Released on Saturday 19 December 2020
For fans of Attila, Avenged Sevenfold, Falling in Reverse
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US metalcore/hard rock band The Doubted formed in 2016 in Cape Girardeau, Missouri, straight out of high school. They gained their second guitarist (Chris Melvin) when they moved to Los Angeles from 2018 to 2020. During those two years, their guitarists attended school at the Musicians Institute (formerly called The Guitar Institute of Technology) before returning to Cape Girardeau to pursue their career in Missouri. Surfacing (2020) is their debut album.
The album opens with the distant sound of war and helicopters before a simple, repeating guitar motif introduces the rest of the band. Drums and bass crash. “Among the rest” (track 1) melds seamlessly into “Unveil me” (track 2). It reminds me of Helloween until the main guitar riff kicks in and Morse’s edgy vocals carve into the song. This is a great start!
“Rise” (track 3) opens with a solid riff, that ‘bubbly’ metalcore thing and then a face-to-the-wall riff and vocals that without warning switch between gruff and melodic. It’s a solid song.
“Darkness within” (track 4) takes the album in a new direction: a delicate, atmospheric intro reveals a more melodic side to the band—dipping occasionally into darker, heavier waters. The John Petrucci-esque (Dream Theater) guitar solo towards the end is one of the highlights of this album.
The open riff for “Disease” (track 5) feels like a more straight-forward rocker, but it quickly sits back into an almost metalcore reggae groove! This is one of my favourite songs on the album, the way it twists and turns, grabbing at genres and influences as it builds around a gentle melody. The driven riff that sees the song out is fun!
“The more you know” (track 6) opens with a pleasing, bobbing riff that seriously picks up momentum into a face-ripping exhibition resplendent with gruff vocals and dark, melodic choruses. Oh, this is good and we’re only halfway through the album.
“The world’s gone under” (track 7) introduces us to the modulation and vibrato guitar pedals beneath the guitarists’ feet! The song opens up to a sweepingly lush strumming guitar progression, melodic vocals with more than a pinch of nu metal/pop punk influence.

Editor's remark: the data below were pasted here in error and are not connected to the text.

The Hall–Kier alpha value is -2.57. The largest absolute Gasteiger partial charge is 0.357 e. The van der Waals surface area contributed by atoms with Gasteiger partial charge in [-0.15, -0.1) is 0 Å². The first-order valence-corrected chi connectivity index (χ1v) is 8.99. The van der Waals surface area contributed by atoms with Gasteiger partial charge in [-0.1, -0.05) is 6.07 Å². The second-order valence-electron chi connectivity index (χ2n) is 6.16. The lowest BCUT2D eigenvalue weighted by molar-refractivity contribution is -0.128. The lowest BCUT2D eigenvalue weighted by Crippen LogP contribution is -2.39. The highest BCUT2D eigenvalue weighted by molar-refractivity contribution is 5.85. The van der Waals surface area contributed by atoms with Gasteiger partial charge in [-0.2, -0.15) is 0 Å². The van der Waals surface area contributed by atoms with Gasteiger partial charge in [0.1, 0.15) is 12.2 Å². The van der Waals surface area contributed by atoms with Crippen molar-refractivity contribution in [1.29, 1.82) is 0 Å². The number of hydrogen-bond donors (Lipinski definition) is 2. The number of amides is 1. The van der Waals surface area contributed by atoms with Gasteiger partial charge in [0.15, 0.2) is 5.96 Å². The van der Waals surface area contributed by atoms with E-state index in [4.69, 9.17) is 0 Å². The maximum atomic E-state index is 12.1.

Title track “Surfacing” (track 8) starts with quiet guitar in a landscape of reverb over which a buzzing solo soars, before dawn breaks and the crushing machinery of metalcore bursts into life. It’s a powerful song, filled with dynamics and experimentation.
“I see flesh, you see flames” (track 9) has an almost orchestral beginning that is soon battered out on a snare into a rumbling storm of fury and some of the heaviest vocals on the album.
The shortest song on the album, “Revelation” (track 10) has film soundtrack potential. An atmospheric, strings and drums composition that serves as an introduction and contrast to the brutally heavy “Someone has to to pay” (track 11). If only for the odd time signatures, fierce intensity, acidic-sounding tones and the contrasting almost jazz-like middle-section, this is one of the standout tracks on the album.
The ironically-named album closer, “…Only the beginning” (track 12), reminds me of the soundtrack to the 2015 computer game from The Chinese Room, Everybody’s Gone to the Rapture. Atmospheric and hauntingly beautiful, it acts as a palate cleanser to whatever horrors await beyond.
This album has all the energy, enthusiasm and ambition of a young band fresh out of music college searching for their place and sound in the musical landscape. As I have said before, I’m not the world’s greatest fan of metalcore, but these guys deliver it in a way that makes me sit up and pay attention.
I sat in silence for a few minutes after I’d listened to this album, letting the experience wash over me. I felt like I had been taken on a journey, that I was seeing the world in slightly different way … which is exactly how playing the game Everybody’s Gone to the Rapture also left me.
Getting on for two-and-a-half years old, this album absolutely deserves to be heard more widely. Doubt no more, give it a listen!
Review score: 85%
MDPR contacted me inviting me to preview The Doubted’s latest album, thank you. I have no connections to either MDPR or The Doubted. I’m not being paid to review this. But I did get a free digital copy of the album to review which is pretty cool. Many thanks to Zach from MDPR, and to The Doubted for continuing to create fresh, exciting new music.